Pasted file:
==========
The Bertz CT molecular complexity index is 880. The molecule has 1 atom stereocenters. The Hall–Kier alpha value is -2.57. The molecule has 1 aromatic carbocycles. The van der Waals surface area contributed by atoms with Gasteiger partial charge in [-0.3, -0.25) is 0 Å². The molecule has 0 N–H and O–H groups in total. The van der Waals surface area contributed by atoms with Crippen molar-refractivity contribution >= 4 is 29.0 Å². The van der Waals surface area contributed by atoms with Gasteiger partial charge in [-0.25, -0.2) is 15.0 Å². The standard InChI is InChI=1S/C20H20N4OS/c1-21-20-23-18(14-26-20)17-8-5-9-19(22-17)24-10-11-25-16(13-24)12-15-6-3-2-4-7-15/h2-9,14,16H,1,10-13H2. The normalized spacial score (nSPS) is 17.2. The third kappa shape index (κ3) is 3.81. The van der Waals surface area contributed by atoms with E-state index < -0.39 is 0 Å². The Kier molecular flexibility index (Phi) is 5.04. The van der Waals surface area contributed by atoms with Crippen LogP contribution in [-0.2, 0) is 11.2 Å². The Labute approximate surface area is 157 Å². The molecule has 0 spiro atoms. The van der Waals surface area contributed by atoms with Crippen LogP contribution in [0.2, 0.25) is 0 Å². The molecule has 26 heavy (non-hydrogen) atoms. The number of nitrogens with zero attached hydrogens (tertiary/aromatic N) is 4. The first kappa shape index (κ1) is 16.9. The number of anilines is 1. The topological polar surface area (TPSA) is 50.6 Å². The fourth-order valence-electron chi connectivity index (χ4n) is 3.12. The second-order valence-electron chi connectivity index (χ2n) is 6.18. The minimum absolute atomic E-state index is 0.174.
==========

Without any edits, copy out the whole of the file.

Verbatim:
The Bertz CT molecular complexity index is 880. The molecule has 1 atom stereocenters. The Hall–Kier alpha value is -2.57. The molecule has 1 aromatic carbocycles. The van der Waals surface area contributed by atoms with Gasteiger partial charge in [-0.3, -0.25) is 0 Å². The molecule has 0 N–H and O–H groups in total. The van der Waals surface area contributed by atoms with Crippen molar-refractivity contribution >= 4 is 29.0 Å². The van der Waals surface area contributed by atoms with Gasteiger partial charge in [-0.25, -0.2) is 15.0 Å². The standard InChI is InChI=1S/C20H20N4OS/c1-21-20-23-18(14-26-20)17-8-5-9-19(22-17)24-10-11-25-16(13-24)12-15-6-3-2-4-7-15/h2-9,14,16H,1,10-13H2. The normalized spacial score (nSPS) is 17.2. The third kappa shape index (κ3) is 3.81. The van der Waals surface area contributed by atoms with E-state index < -0.39 is 0 Å². The Kier molecular flexibility index (Phi) is 5.04. The van der Waals surface area contributed by atoms with Crippen LogP contribution in [-0.2, 0) is 11.2 Å². The Labute approximate surface area is 157 Å². The molecule has 0 spiro atoms. The van der Waals surface area contributed by atoms with Crippen LogP contribution in [0.2, 0.25) is 0 Å². The molecule has 26 heavy (non-hydrogen) atoms. The number of nitrogens with zero attached hydrogens (tertiary/aromatic N) is 4. The first kappa shape index (κ1) is 16.9. The number of anilines is 1. The topological polar surface area (TPSA) is 50.6 Å². The fourth-order valence-electron chi connectivity index (χ4n) is 3.12. The second-order valence-electron chi connectivity index (χ2n) is 6.18. The minimum absolute atomic E-state index is 0.174.